Wednesday, July 14, 2004
On Monday night, folks who were in town for the partner conference came out to dinner with some locals. As always when RDs gather, I learned some things and laughed a lot. Here are a few snaps:
Craig Flannagan, MSDN Guy and RD-looker-after in Canada is in the foreground. Then we have Scott Howlett of Toronto, and hiding behind a HUGE bottle of wine is Thomas Lee from the UK.
Here we have Patrick Hynds of New England, Ryan Storgaard who lives in either Calgary or Vancouver (it's complicated,) and Patrick's boss Bruce.
And at this end of the table it's Adam Gallant, my local DE and buddy, Jonathan Zuck of the Association for Competitive Technology, and Patrick again, who managed to have his eyes closed in both pictures.
Thanks everyone for joining us, it was a great evening!
Thursday, July 08, 2004
Here's a strange thing that happened yesterday. An ASP.NET app, written in VB.NET, was only intermittently dealing with its events, such as button clicks. At first it seemed to be that the event was handled if we were debugging, and not handled if we were not. But that turned out not to be the case.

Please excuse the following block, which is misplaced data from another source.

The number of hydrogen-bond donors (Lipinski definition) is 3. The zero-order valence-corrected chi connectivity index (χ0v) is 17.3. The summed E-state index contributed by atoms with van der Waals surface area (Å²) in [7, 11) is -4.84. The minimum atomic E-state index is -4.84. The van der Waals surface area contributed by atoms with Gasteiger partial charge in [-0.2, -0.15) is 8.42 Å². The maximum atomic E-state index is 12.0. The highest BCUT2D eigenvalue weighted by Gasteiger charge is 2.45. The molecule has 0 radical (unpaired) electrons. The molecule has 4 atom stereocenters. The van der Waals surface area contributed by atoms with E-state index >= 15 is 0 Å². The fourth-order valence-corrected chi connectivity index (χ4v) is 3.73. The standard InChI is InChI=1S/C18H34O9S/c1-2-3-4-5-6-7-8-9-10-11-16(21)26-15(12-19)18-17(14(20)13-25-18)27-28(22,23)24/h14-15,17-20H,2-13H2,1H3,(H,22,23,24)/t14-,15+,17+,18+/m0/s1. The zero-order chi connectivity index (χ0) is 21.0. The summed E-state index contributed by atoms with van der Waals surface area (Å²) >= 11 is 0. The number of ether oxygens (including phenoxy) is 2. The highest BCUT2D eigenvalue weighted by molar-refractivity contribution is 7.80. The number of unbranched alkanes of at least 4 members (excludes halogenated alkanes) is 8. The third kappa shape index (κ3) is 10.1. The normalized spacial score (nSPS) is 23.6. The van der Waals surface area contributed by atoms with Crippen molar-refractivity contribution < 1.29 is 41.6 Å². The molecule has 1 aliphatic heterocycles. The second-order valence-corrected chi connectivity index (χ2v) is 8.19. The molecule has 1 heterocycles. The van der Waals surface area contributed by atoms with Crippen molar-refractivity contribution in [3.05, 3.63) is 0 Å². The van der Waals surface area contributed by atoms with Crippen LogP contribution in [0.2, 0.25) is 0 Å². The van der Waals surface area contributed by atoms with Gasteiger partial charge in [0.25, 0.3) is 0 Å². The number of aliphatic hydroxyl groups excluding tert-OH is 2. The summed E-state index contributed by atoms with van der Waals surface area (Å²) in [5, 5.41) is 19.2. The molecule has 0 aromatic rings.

Whenever you're faced with weirdness -- and let's face it, an event that sometimes is handled and sometimes is skipped counts as weirdness -- the knowledge base is your friend. A team member found 314965, which is a C# version of the problem. Although no-one could find a VB KB article, these are our symptoms, and more importantly this fix was a fix.
A control event on a Microsoft Visual C# .NET Web application form may not fire. The event does not fire if you wire the control event imperatively, that is, if you double-click the event from the Events view and then add the code.
Add the event to the HTML code behind the form, that is, wire the control event declaratively.
“Wire the control event declaratively” means put an onxxx= attribute in the HTML:
<asp:Button id="Button1" runat="server" oninit="Button1_Init" Text="Button1"></asp:Button>
Instead of oninit you might have onclick or whatever event you have an issue with. Also, make your handler function public rather than private.
Moral of the story: there are two. First, it isn't always you. I can't tell you how many emails I've received telling me “there must be a bug in Microsoft's C++ optimizer, because my debug builds work beautifully but my release builds blow up.” Experienced C++ programmers mutter or shout “memory problem” when we get such emails: you're overwriting something or leaking or just generally not handling memory well; debug and release builds have huge differences in allocation, initialization, and other memory work when you're using unmanaged C++. Most of the time, it's you. But every once in a while, it's not you. And a quick search through the knowledge base is one way to see if it's you or not. Second, just because you're writing in VB doesn't mean that C# KB articles don't apply to you. Never be a language snob.
ps: of course I program in VB sometimes. What else would I use to create ASP.NET apps?
Tuesday, July 06, 2004
Monday, July 05, 2004
My Microsoft DE, Adam Gallant, is blogging about DevCan so I guess I can too. I'm co chairing two tracks.